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Trip to Selma will highlight UWA's observance of Black History Month

Edmund Pettus bridge in Selma.

UWA students will have the chance Feb. 7 to walk across the historic Edmund Pettus bridge in Selma.

Students will meet 'foot soldier' of the civil rights movement in Alabama

Story: Phillip Tutor

Midway between the state capitals of Alabama and Mississippi -- keystone sites of the civil rights movement -- sits the University of West Alabama campus. Other locations, namely Birmingham and Atlanta, are easy drives. It’s a stroke of geographic serendipity that UWA student engagement teams want to explore.

As part of the observance of Black History Month, the university is offering students next Tuesday (Feb. 7) a one-day trip to Selma, the Dallas County city inextricably linked to Black Alabamians’ quest for equality and voting rights. In Selma, UWA students will visit the National Voting Rights Museum and Institute, hear first-hand stories of the movement, and walk across the historic Edmund Pettus Bridge, where in 1965 marchers, including future U.S. Congressman John Lewis, were beaten and tear-gassed by state troopers.

The trip is co-sponsored by the Office of Student Activities and the Office of Diversity and Inclusion

“We're looking for more than just speakers for Black History Month,” said Jason Gardner, UWA’s director of Student Activities. “We want to immerse students into the history. We want to take them and actually show them that these are the footsteps people walked. This is where John Lewis ran from this side of the bridge to the church.”

The goal is to create a four-year, rolling schedule of trips during Black History Month that will enrich students’ understanding of the civil rights movement. UWA’s location provides that opportunity. Gardner’s wish list is a schedule of annual trips that includes Selma, Memphis (National Civil Rights Museum and the Lorraine Motel), Atlanta (the King Center and the National Center for Civil and Human Rights), and a variety of sites for the fourth year. Options could include the Birmingham Civil Rights Museum or the Clotilda slave ship historical location just north of Mobile.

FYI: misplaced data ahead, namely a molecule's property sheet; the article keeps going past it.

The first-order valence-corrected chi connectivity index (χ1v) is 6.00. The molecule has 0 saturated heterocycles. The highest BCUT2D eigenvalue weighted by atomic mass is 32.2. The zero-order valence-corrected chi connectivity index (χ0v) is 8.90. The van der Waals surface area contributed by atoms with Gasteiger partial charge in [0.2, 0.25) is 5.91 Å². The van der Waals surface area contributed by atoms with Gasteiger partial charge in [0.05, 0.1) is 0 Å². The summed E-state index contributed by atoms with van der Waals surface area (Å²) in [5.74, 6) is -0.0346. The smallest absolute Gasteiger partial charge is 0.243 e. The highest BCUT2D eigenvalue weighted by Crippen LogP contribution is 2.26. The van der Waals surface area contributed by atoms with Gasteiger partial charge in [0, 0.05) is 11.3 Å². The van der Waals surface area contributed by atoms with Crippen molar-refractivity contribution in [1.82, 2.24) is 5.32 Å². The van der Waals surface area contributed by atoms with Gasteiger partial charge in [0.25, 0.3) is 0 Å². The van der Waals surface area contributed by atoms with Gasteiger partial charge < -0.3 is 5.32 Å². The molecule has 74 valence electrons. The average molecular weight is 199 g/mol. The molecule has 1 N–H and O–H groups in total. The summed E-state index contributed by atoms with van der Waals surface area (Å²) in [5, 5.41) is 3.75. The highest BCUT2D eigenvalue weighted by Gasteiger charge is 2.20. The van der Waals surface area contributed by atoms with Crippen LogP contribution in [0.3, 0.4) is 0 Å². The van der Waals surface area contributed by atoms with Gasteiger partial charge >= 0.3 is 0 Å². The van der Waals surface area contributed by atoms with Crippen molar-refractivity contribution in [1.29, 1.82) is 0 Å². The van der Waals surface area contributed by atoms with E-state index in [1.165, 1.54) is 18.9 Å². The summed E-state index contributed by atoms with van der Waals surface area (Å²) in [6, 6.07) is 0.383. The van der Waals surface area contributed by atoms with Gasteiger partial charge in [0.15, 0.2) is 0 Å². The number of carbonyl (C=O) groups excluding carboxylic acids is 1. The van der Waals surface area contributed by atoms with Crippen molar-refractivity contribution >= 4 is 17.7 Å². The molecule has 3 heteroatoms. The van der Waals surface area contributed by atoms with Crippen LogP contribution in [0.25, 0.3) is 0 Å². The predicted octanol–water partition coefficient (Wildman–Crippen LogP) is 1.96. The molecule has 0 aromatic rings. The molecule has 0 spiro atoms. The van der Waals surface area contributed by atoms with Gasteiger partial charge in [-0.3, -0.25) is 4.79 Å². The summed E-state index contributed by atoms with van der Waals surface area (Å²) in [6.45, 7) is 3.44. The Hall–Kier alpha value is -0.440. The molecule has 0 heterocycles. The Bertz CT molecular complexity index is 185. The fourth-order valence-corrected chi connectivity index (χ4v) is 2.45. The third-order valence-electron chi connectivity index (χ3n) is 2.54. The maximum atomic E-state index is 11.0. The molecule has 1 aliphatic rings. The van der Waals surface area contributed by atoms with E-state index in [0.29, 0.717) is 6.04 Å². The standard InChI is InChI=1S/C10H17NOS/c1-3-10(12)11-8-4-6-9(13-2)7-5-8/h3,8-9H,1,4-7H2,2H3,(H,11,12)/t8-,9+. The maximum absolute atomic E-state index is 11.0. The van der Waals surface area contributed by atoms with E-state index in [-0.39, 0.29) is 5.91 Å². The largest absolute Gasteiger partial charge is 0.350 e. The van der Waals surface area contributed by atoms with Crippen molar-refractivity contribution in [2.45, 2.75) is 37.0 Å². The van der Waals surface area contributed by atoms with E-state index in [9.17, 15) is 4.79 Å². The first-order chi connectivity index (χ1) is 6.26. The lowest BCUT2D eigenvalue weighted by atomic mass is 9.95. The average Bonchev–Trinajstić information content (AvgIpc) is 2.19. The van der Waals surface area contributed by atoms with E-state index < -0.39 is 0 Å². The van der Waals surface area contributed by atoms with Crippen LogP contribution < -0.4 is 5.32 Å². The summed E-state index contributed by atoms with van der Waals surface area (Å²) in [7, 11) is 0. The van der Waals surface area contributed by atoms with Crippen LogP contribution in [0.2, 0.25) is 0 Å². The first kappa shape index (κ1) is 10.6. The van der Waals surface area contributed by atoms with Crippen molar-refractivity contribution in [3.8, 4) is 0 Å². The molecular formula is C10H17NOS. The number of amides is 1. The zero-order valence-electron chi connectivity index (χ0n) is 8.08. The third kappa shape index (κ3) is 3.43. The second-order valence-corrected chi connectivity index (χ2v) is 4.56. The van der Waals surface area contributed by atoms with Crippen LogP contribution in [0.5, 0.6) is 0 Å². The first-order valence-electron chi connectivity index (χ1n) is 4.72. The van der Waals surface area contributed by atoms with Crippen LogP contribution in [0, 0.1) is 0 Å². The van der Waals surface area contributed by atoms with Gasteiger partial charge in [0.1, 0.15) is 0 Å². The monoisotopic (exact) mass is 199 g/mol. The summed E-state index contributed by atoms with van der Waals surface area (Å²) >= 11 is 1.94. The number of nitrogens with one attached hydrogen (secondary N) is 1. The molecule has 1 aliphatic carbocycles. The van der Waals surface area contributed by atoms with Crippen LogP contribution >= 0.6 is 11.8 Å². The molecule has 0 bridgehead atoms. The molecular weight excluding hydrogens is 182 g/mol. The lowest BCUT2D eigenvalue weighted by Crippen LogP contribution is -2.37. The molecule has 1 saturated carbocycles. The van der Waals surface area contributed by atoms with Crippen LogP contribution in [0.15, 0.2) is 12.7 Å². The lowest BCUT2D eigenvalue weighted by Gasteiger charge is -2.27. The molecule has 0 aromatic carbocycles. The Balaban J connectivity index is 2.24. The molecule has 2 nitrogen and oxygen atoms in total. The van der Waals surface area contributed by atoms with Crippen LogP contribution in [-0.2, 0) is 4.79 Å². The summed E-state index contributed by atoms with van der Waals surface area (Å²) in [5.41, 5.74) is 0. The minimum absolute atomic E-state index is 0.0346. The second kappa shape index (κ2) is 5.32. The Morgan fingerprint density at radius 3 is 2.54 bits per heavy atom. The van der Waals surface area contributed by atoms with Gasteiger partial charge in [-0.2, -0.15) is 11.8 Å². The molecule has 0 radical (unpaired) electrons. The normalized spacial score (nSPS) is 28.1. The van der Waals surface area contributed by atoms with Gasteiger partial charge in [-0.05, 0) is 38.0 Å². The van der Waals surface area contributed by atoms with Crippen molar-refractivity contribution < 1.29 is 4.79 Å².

That way, Gardner said, incoming freshmen at UWA would have the opportunity to participate in each of the four Black History Month trips while they’re in Livingston.

Dr. B.J. Kimbrough, UWA’s chief diversity officer and dean of the School of Graduate Studies, shares Garner’s desire to bring students to the civil rights movement’s nearby historical sites. Discussions about organizing a Selma trip and possibly expanding it to other locations took place over the last two years, she said.

“We want to motivate our students to see that these were everyday people who walked the same grounds you walk, who do some of the same things you do,” Kimbrough said. “Several of our conversations have been centered around the fact that we wanted real-life people, everyday people who are older now, and we wanted to give our students a chance to see some of those people in person.”

Gardner and Kimbrough have arranged for at least one Selma resident -- they describe her as a “foot soldier” of the civil rights movement -- to speak to students and answer their questions.

“I think it has the potential to be a very powerful day,” Gardner said.

UWA has two other marquee events planned for Black History Month.

On Feb. 15, the university is hosting Liza James Howard, UWA’s first Black student, in an program called “Liza Speaks.” Howard enrolled in 1966, earned two degrees and enjoyed a lengthy career in teaching and public service. She will participate in a public conversation with Dr. Mary Hanks, chair of the Division of Nursing, and will take questions from students and faculty. The event starts at 6 p.m. in Bridges Auditorium at Wallace Hall.

On Feb. 21, the university will host a performance of acting, singing and poetry reading that Kimbrough describes as a “chronology of historical moments through the years.” That event’s guest speaker is Alabama State Rep. Robert Stewart, of Selma, who represents District 23.

Selma bus trip flyer